Farm-to-table restaurants part of local foods movement

  • Posted: Thursday, April 19, 2012 12:01 a.m.
    UPDATED: Sunday, October 14, 2012 5:39 p.m.
<p class=Locally grown asparagus is on the Lantern Restaurant's menu.

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Locally grown asparagus is on the Lantern Restaurant's menu.

By Kathy Chaffin

If the growing number of restaurants that promote their farm-to-table menu is an indication, more and more North Carolinians want to eat locally grown food.

This is all part of the “locavore” – a term describing someone who wants to buy food that is grown locally and not transported long distances – movement, which helps local farmers and the local economy while reducing the fuel costs of transporting produce and meat. This, in turn, helps local air quality by reducing the amount of fuel emissions.

Bryan Coyle, manager of the Moose Cafe – the farm-to-table restaurant at the Piedmont Triad Farmers Market in Colfax—said his customers want "the real deal, not food you pour out of a can and slap in the oven." During produce season, he buys vegetables "from the smallest stand to the local wholesale market."

Typically, Coyle says, farm-fresh produce costs less. "So it works out great," he said. "You support local farmers, and you also get a better deal."

Though the Moose Cafe is just starting to buy locally raised meat, Coyle is committed to buying locally grown fruits and vegetables whenever possible. 

The Moose Cafe has won numerous awards and recognition for its food, including being voted the "Triad's Favorite No. 1 Place for Breakfast Using Local Ingredients." 

American Farm-to-Table Restaurant Guide

The Market Place in downtown Asheville is one of the top three farm-to-table restaurants in North Carolina listed in the American Farm-to-Table Restaurant Guide, along with The Lantern in Chapel Hill and Herons in Cary. The guide – accessible at americanfarmtotable.com – lists the “best restaurants in the United States that share a solid commitment to using primarily naturally-raised and organic ingredients sourced directly from local farms and farmers' markets."

The Lantern Chef/owner Andrea Reusing said the percentage of locally grown fruits and vegetables used by the restaurant varies according to the season. "In the dead of winter, it's probably about 15 to 20 percent," she said, "in the summer, 80 to 90 percent."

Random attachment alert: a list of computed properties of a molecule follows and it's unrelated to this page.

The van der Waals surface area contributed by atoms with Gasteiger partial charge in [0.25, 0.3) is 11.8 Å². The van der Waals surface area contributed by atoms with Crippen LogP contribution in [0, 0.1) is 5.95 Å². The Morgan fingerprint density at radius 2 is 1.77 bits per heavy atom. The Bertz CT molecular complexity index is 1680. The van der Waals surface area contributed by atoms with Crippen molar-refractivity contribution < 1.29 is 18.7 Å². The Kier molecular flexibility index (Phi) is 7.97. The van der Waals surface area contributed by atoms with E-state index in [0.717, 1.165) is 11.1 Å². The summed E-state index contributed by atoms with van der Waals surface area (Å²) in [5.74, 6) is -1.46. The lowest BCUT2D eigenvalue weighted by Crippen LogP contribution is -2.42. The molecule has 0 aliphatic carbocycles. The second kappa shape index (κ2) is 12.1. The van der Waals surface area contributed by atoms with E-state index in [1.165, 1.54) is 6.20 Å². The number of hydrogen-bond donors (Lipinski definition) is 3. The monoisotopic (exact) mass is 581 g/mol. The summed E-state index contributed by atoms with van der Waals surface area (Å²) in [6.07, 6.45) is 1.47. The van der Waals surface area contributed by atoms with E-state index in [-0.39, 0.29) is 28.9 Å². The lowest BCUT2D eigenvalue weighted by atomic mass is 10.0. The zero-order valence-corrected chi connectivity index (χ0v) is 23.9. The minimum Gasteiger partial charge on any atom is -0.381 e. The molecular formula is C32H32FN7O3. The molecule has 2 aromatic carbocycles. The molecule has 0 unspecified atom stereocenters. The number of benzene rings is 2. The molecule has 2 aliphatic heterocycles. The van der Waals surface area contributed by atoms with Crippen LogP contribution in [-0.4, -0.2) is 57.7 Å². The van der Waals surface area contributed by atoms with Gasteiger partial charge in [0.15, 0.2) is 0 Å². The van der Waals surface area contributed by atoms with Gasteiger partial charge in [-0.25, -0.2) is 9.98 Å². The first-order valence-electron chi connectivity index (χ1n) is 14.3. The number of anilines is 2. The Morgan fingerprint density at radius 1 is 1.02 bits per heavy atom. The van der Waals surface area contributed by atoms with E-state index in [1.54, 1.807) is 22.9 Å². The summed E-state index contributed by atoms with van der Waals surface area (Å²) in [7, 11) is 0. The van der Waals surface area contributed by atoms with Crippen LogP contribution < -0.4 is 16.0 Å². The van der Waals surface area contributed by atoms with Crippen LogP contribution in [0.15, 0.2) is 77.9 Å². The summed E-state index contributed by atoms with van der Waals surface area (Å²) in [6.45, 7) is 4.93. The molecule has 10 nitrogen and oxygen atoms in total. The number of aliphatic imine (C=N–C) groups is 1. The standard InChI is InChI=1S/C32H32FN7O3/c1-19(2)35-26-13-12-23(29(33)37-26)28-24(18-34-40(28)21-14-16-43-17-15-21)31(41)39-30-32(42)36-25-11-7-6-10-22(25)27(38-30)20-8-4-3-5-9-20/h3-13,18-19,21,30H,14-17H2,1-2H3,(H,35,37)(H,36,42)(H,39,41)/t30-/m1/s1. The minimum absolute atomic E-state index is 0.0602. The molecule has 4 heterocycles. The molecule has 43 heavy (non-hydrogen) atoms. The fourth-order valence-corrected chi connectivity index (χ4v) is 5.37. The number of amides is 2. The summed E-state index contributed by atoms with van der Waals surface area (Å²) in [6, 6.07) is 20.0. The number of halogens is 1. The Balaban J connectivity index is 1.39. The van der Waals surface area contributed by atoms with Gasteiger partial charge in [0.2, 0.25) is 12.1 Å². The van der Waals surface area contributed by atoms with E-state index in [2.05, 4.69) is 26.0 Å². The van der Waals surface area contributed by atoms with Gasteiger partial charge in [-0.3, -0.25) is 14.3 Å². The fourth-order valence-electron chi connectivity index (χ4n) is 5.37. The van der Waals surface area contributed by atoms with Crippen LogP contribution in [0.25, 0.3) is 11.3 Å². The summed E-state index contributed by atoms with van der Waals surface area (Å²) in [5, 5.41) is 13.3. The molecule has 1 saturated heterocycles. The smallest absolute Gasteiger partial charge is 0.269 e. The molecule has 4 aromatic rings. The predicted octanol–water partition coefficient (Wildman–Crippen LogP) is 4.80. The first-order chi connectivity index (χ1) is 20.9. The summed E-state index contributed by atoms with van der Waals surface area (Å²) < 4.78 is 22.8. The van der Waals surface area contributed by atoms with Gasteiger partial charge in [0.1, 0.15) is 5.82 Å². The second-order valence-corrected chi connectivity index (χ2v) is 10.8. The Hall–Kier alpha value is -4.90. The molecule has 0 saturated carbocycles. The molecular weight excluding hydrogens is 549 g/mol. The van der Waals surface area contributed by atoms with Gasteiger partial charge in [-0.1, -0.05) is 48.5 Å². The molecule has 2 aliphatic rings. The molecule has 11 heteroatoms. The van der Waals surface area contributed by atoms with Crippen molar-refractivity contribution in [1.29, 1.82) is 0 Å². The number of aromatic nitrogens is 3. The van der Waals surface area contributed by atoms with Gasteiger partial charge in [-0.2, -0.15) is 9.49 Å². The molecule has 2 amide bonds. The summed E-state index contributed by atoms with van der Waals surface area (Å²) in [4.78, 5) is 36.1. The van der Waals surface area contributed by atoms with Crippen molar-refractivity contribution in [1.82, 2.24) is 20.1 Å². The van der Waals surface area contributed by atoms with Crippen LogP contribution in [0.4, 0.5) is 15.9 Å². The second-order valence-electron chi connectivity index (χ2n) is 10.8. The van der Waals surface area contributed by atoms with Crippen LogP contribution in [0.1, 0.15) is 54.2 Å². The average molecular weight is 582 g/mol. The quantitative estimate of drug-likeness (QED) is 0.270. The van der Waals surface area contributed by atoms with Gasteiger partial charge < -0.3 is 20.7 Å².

Reusing said she buys fruits and vegetables grown within a 30-to-40 mile radius. She looks for "great flavor, transparency and a good sense of humor" in the farmer whose produce she purchases.

Nearly all of the meat and dairy products served by the restaurant are also purchased from local farmers. While the farm-to-table aspect brings in many customers, Reusing said, "many guests also come, eat and leave without ever thinking about it." Overall, though, she said people are definitely starting to care about where the food they eat is grown or raised.

N.C. Department of Agriculture Supports Farm-to-Table Restaurants

The N.C. Department of Agriculture and Consumer Services supports farm-to-table restaurants in various ways, including sponsoring an annual "Best Dish in North Carolina" restaurant competition requiring all entries to be created with local products and ingredients.

Joy Hicks, policy development analyst for the department, staffs the North Carolina Sustainable Local Food Advisory Council on behalf of Commissioner of Agriculture Steve Troxler. The council, which includes three members from Rowan and Cabarrus counties -- Randall Patterson of Rowan County, Tony Porter of Concord and John Day, former Cabarrus County manager -- works with farmers to help them meet regulations in selling produce.

For example, Hicks said many of the major retailers such as grocery stores are requiring farmers to become GAP (Good Agriculture Practices) certified either from a United States Department of Agriculture (USDA) inspector or a third-party inspector. This includes ensuring that farmers use best management practices in growing, harvesting and handling produce; that the water they use for irrigation is not contaminated; that they wash their hands when handling or packing fruits and vegetables; and that safety precautions are followed in the use of any chemicals.

"Some farmers find that to be a barrier because it is expensive," she said. "The Department of Agriculture actually is sponsoring a cost-share program that gives farmers up to $600 to help defray the cost."





 





 






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